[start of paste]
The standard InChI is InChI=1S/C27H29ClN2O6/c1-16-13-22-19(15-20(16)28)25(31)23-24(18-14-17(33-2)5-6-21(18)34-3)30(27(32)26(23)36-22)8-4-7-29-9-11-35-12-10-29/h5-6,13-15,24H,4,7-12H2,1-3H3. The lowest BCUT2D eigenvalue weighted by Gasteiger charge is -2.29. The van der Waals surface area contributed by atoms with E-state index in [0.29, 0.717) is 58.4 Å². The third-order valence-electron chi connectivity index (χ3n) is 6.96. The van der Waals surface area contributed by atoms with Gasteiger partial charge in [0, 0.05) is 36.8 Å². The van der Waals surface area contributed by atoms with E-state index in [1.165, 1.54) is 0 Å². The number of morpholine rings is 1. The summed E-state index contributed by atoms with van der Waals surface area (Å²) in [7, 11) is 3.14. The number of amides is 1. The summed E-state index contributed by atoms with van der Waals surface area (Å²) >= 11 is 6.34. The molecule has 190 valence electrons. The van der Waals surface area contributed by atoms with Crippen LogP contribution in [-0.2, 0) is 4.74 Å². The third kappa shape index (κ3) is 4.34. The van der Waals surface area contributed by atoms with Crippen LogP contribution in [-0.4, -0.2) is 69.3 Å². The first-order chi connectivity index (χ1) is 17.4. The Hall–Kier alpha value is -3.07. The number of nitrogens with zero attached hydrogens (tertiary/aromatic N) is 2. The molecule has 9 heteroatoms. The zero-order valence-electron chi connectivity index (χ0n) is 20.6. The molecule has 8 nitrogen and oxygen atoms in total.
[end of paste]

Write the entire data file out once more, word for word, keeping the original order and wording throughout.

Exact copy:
The standard InChI is InChI=1S/C27H29ClN2O6/c1-16-13-22-19(15-20(16)28)25(31)23-24(18-14-17(33-2)5-6-21(18)34-3)30(27(32)26(23)36-22)8-4-7-29-9-11-35-12-10-29/h5-6,13-15,24H,4,7-12H2,1-3H3. The lowest BCUT2D eigenvalue weighted by Gasteiger charge is -2.29. The van der Waals surface area contributed by atoms with E-state index in [0.29, 0.717) is 58.4 Å². The third-order valence-electron chi connectivity index (χ3n) is 6.96. The van der Waals surface area contributed by atoms with Gasteiger partial charge in [0, 0.05) is 36.8 Å². The van der Waals surface area contributed by atoms with E-state index in [1.165, 1.54) is 0 Å². The number of morpholine rings is 1. The summed E-state index contributed by atoms with van der Waals surface area (Å²) in [7, 11) is 3.14. The number of amides is 1. The summed E-state index contributed by atoms with van der Waals surface area (Å²) >= 11 is 6.34. The molecule has 190 valence electrons. The van der Waals surface area contributed by atoms with Crippen LogP contribution in [-0.2, 0) is 4.74 Å². The third kappa shape index (κ3) is 4.34. The van der Waals surface area contributed by atoms with Crippen LogP contribution in [-0.4, -0.2) is 69.3 Å². The first-order chi connectivity index (χ1) is 17.4. The Hall–Kier alpha value is -3.07. The number of nitrogens with zero attached hydrogens (tertiary/aromatic N) is 2. The molecule has 9 heteroatoms. The zero-order valence-electron chi connectivity index (χ0n) is 20.6. The molecule has 8 nitrogen and oxygen atoms in total.